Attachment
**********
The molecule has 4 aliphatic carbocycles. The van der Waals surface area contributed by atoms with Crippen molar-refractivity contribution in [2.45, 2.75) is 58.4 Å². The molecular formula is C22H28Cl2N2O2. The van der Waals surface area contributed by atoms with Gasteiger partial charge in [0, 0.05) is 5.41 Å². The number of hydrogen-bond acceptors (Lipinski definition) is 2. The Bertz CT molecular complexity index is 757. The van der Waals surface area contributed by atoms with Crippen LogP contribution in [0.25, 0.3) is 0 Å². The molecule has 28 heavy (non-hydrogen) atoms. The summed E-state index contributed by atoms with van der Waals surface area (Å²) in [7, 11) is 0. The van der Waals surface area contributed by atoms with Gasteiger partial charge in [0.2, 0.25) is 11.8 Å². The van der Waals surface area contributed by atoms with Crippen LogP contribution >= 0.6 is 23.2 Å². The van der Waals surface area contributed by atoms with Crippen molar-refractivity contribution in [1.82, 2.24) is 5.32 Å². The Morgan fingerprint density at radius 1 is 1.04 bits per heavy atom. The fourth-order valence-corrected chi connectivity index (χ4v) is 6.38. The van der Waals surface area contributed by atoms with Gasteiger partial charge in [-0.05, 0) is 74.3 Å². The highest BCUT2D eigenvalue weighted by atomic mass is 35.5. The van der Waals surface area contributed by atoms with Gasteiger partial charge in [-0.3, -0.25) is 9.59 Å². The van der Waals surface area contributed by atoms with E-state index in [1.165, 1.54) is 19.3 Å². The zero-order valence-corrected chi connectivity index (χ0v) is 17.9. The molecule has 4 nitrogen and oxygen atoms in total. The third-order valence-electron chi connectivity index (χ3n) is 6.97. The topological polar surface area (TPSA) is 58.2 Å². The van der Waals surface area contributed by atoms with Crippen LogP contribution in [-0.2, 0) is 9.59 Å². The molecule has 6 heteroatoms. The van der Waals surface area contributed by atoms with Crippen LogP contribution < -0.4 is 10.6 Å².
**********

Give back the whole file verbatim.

The molecule has 4 aliphatic carbocycles. The van der Waals surface area contributed by atoms with Crippen molar-refractivity contribution in [2.45, 2.75) is 58.4 Å². The molecular formula is C22H28Cl2N2O2. The van der Waals surface area contributed by atoms with Gasteiger partial charge in [0, 0.05) is 5.41 Å². The number of hydrogen-bond acceptors (Lipinski definition) is 2. The Bertz CT molecular complexity index is 757. The van der Waals surface area contributed by atoms with Crippen LogP contribution in [0.25, 0.3) is 0 Å². The molecule has 28 heavy (non-hydrogen) atoms. The summed E-state index contributed by atoms with van der Waals surface area (Å²) in [7, 11) is 0. The van der Waals surface area contributed by atoms with Gasteiger partial charge in [0.2, 0.25) is 11.8 Å². The van der Waals surface area contributed by atoms with Crippen LogP contribution >= 0.6 is 23.2 Å². The van der Waals surface area contributed by atoms with Crippen molar-refractivity contribution in [1.82, 2.24) is 5.32 Å². The Morgan fingerprint density at radius 1 is 1.04 bits per heavy atom. The fourth-order valence-corrected chi connectivity index (χ4v) is 6.38. The van der Waals surface area contributed by atoms with Gasteiger partial charge in [-0.05, 0) is 74.3 Å². The highest BCUT2D eigenvalue weighted by atomic mass is 35.5. The van der Waals surface area contributed by atoms with Gasteiger partial charge in [-0.3, -0.25) is 9.59 Å². The van der Waals surface area contributed by atoms with E-state index in [1.165, 1.54) is 19.3 Å². The zero-order valence-corrected chi connectivity index (χ0v) is 17.9. The molecule has 4 nitrogen and oxygen atoms in total. The third-order valence-electron chi connectivity index (χ3n) is 6.97. The topological polar surface area (TPSA) is 58.2 Å². The van der Waals surface area contributed by atoms with Crippen LogP contribution in [-0.2, 0) is 9.59 Å². The molecule has 6 heteroatoms. The van der Waals surface area contributed by atoms with Crippen LogP contribution < -0.4 is 10.6 Å².